Symphony of culture, voices, and national pride: ABVP’s national convention

It is slated to end on Sunday, having run its course from December 7.

NEW DELHI | Updated: 10 December, 2023 3:49 pm IST
close to 10,000 students participated in a massive 'shobha yatra' of ABVP

NEW DELHI: In a resounding celebration of national pride and cultural diversity, the 69th National Convention of the Akhil Bharatiya Vidyarthi Parishad (ABVP) kicked off with an extraordinary Shobha Yatra through the vibrant streets of Delhi.


Among the multitude of voices, Priya Shukla, a 15-year-old ABVP member from Gonda, Uttar Pradesh, stood out, embodying the essence of the Rashtriya Swayamsevak Sangh’s student wing in being the voice of students while preserving their Indian identity.


Associated with the wing since 2022, Shukla shared insights regarding her personal growth while being a part of the ABVP. “We are exposed to various cultures here, learning so much. ABVP has helped me in my personality development. If a common person stays confined, they won’t know how to express themselves to make others perceive their importance. Being a part of ABVP contributes to personality development; it provides leadership,” she said.


Priya Shukla, a 15-year-old ABVP member from Gonda


Clad in a white kurta and with short hair, Priya radiated pride and confidence, stating, “It’s a matter of immense pride that Union Minister Amit Shah and other prominent leaders express their pride in being associated with ABVP. These things motivate us to remain connected to ABVP.”

Addressing the diversity showcased at the national conference, Priya highlighted her interactions with members from different regions, offering a glimpse into their unique cultures. “I met people from Tamil Nadu who told me that they say ‘vannakam’ for ‘pranam.’ The secretary from Sikkim shared that gender equality is practical there, not just in words but in reality. I also interacted with people from Meghalaya, Bengal, and many more.”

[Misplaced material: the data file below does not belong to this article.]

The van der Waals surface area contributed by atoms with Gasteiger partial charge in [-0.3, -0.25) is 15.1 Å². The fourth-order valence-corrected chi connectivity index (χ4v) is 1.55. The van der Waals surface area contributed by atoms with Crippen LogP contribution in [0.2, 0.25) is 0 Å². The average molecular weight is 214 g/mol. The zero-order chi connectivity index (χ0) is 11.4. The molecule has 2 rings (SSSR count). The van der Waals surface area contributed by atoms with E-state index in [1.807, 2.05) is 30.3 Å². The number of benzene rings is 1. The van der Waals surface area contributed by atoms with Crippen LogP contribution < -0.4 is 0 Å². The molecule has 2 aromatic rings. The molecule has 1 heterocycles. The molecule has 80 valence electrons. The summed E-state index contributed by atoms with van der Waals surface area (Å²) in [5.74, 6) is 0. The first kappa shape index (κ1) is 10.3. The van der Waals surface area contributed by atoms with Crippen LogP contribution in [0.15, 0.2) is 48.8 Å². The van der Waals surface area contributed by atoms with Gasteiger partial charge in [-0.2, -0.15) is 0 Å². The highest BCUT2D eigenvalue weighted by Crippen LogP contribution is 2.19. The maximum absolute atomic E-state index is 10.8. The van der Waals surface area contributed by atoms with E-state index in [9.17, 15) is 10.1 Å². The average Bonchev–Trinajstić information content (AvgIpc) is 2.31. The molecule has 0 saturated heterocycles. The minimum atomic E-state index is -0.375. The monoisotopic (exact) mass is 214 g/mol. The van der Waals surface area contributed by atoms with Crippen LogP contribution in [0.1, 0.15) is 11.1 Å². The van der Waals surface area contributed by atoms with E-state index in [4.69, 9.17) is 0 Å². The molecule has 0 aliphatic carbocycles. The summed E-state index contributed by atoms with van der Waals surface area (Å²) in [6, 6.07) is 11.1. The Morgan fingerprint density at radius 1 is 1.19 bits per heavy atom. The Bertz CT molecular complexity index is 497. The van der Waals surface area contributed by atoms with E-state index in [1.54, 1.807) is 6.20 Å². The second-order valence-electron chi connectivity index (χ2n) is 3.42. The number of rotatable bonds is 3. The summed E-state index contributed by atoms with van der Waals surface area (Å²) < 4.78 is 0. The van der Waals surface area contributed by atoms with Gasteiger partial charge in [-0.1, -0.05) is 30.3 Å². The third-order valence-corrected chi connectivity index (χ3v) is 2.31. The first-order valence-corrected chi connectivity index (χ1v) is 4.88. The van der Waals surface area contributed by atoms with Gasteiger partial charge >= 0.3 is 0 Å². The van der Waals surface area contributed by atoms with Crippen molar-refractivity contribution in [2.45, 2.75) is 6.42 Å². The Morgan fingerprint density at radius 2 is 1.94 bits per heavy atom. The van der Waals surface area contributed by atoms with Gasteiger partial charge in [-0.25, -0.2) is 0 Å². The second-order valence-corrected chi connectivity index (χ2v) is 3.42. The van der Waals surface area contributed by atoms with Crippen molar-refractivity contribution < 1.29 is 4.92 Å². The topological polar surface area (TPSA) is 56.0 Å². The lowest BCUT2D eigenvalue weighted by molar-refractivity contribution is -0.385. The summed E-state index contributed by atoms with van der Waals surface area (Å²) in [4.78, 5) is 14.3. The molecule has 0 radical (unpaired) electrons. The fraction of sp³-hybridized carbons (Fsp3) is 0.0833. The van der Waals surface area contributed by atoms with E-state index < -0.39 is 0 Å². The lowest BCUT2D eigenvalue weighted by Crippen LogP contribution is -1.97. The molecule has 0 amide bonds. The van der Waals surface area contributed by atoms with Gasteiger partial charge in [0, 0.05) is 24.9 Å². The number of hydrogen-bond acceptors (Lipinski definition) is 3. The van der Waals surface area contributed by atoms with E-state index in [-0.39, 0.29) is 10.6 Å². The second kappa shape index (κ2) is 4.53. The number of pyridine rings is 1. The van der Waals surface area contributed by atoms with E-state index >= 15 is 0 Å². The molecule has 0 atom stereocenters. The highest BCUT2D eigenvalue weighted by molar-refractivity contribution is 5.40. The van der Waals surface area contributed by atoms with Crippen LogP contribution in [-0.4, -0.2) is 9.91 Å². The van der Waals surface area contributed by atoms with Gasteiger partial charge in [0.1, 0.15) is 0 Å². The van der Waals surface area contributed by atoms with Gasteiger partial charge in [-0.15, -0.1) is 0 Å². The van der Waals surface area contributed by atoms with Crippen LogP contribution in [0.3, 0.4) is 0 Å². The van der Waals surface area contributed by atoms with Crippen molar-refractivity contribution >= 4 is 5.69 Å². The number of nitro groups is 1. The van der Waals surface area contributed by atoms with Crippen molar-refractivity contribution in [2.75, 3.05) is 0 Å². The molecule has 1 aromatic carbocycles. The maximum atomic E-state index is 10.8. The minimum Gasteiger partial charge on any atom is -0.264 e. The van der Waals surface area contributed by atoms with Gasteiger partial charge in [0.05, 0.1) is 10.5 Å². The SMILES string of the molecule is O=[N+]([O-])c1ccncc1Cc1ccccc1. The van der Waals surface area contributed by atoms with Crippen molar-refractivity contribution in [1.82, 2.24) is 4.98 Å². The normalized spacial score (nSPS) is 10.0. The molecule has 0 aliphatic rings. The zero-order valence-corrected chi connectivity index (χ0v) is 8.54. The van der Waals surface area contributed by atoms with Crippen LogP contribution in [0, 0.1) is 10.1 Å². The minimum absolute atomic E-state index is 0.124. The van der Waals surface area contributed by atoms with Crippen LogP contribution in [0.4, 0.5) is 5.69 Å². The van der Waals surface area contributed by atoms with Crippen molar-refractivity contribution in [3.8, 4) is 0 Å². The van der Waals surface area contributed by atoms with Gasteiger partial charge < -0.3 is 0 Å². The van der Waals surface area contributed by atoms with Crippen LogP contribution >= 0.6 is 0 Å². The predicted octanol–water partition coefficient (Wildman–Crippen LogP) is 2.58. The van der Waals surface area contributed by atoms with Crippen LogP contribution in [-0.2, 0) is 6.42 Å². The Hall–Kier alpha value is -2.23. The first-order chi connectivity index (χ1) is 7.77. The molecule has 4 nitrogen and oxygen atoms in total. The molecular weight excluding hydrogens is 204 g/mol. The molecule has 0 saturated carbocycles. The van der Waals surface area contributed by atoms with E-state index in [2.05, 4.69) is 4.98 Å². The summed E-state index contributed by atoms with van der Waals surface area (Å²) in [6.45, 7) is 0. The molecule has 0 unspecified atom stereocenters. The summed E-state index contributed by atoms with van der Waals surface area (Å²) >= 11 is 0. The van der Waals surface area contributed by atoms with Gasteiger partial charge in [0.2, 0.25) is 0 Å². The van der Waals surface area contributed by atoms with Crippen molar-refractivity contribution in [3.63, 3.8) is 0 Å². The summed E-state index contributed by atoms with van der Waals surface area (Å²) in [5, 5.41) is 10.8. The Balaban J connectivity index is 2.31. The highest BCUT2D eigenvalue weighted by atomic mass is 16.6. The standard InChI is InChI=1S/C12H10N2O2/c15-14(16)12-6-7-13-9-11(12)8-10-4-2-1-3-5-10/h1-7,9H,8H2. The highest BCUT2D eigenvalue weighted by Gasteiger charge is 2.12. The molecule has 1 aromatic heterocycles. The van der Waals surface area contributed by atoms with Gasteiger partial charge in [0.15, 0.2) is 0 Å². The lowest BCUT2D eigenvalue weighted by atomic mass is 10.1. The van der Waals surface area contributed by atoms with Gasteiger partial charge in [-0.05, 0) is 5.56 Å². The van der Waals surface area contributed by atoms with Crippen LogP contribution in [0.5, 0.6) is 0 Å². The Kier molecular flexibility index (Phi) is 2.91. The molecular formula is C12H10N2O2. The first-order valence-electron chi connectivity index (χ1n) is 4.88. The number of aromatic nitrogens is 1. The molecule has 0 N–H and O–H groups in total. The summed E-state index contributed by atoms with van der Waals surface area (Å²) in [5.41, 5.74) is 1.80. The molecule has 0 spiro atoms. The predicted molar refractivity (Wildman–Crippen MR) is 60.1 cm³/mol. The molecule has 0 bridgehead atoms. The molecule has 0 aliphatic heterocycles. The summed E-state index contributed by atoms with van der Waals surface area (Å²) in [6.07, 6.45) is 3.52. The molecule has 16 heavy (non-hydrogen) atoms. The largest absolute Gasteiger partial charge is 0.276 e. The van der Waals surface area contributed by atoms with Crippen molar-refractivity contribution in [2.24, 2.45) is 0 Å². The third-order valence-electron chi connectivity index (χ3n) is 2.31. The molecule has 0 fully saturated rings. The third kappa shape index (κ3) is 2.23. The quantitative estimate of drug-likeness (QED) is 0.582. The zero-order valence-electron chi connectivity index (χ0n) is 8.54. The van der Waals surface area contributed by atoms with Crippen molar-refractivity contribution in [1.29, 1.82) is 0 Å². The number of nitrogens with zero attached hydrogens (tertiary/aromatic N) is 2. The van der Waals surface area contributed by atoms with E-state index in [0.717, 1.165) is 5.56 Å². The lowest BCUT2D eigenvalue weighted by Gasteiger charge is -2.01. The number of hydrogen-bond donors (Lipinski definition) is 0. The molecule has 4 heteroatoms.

She added that it was at the ABVP national conference that she witnessed the amalgamation of the many cultures, making her “proud” of the country. “In this ABVP national conference, seeing the amalgamation of so many cultures makes me proud to be an inhabitant of this country. Our attire, language, colours, and clothes may differ, but we are all Indians,” Shukla said.


Iba, an ABVP member from Meghalaya talks about her culture


Dressed in traditional attire called “muga”, Iba, hailing from Meghalaya’s Khasi tribe emphasised, “ABVP  helps individuals express themselves; it is an unspoken voice of the youth. It contributes to making India a better country for the younger generation.”


On the other hand, Nagaland’s Ato Haoli spoke about her heritage, describing the event as a “magnificent display of culture”. “We have over 16 tribes in Nagaland, and I’m adorned in traditional attire representing the Sumi tribe. This attire is just one among the many dresses of the Sumi tribe, which is one of the prominent tribes in Nagaland,” she said.

Another ABVP member from Arunachal Pradesh, Jubin Fatwoli said, “Meeting such big personalities and interacting with them is providing an opportunity to learn a lot.”


Ato Haoli and Jubin Fatwoli highlight the significant attributes of their cultures


The event has come through as a spirited example of India’s diversity, kicking off a procession from a temporary tent set-up at Burari’s DDA ground to Daulat Ram College’s Mauric Nagar Chowk. It is slated to end on Sunday, having run its course from December 7.

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